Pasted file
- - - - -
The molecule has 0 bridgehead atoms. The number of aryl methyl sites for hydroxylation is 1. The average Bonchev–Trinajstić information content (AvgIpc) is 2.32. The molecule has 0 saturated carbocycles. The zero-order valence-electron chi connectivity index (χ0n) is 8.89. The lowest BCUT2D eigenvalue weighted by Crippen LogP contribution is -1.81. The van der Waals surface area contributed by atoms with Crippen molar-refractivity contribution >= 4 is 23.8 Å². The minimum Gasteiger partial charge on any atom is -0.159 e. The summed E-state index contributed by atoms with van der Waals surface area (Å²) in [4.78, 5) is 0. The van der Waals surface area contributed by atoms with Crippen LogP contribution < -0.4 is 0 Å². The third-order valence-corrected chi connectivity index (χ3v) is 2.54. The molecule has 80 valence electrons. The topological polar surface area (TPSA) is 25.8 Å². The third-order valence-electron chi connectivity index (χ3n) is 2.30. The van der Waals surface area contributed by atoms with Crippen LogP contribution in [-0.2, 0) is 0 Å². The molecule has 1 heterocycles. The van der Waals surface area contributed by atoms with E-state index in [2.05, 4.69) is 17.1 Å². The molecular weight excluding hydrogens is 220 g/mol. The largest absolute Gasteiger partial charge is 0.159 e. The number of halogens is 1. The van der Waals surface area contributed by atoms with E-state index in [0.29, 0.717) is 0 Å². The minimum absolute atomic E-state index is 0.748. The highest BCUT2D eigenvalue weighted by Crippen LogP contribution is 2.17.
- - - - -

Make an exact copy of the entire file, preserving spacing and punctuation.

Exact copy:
The molecule has 0 bridgehead atoms. The number of aryl methyl sites for hydroxylation is 1. The average Bonchev–Trinajstić information content (AvgIpc) is 2.32. The molecule has 0 saturated carbocycles. The zero-order valence-electron chi connectivity index (χ0n) is 8.89. The lowest BCUT2D eigenvalue weighted by Crippen LogP contribution is -1.81. The van der Waals surface area contributed by atoms with Crippen molar-refractivity contribution >= 4 is 23.8 Å². The minimum Gasteiger partial charge on any atom is -0.159 e. The summed E-state index contributed by atoms with van der Waals surface area (Å²) in [4.78, 5) is 0. The van der Waals surface area contributed by atoms with Crippen LogP contribution < -0.4 is 0 Å². The third-order valence-corrected chi connectivity index (χ3v) is 2.54. The molecule has 80 valence electrons. The topological polar surface area (TPSA) is 25.8 Å². The third-order valence-electron chi connectivity index (χ3n) is 2.30. The van der Waals surface area contributed by atoms with Crippen LogP contribution in [-0.2, 0) is 0 Å². The molecule has 1 heterocycles. The van der Waals surface area contributed by atoms with E-state index in [2.05, 4.69) is 17.1 Å². The molecular weight excluding hydrogens is 220 g/mol. The largest absolute Gasteiger partial charge is 0.159 e. The number of halogens is 1. The van der Waals surface area contributed by atoms with E-state index in [0.29, 0.717) is 0 Å². The minimum absolute atomic E-state index is 0.748. The highest BCUT2D eigenvalue weighted by Crippen LogP contribution is 2.17.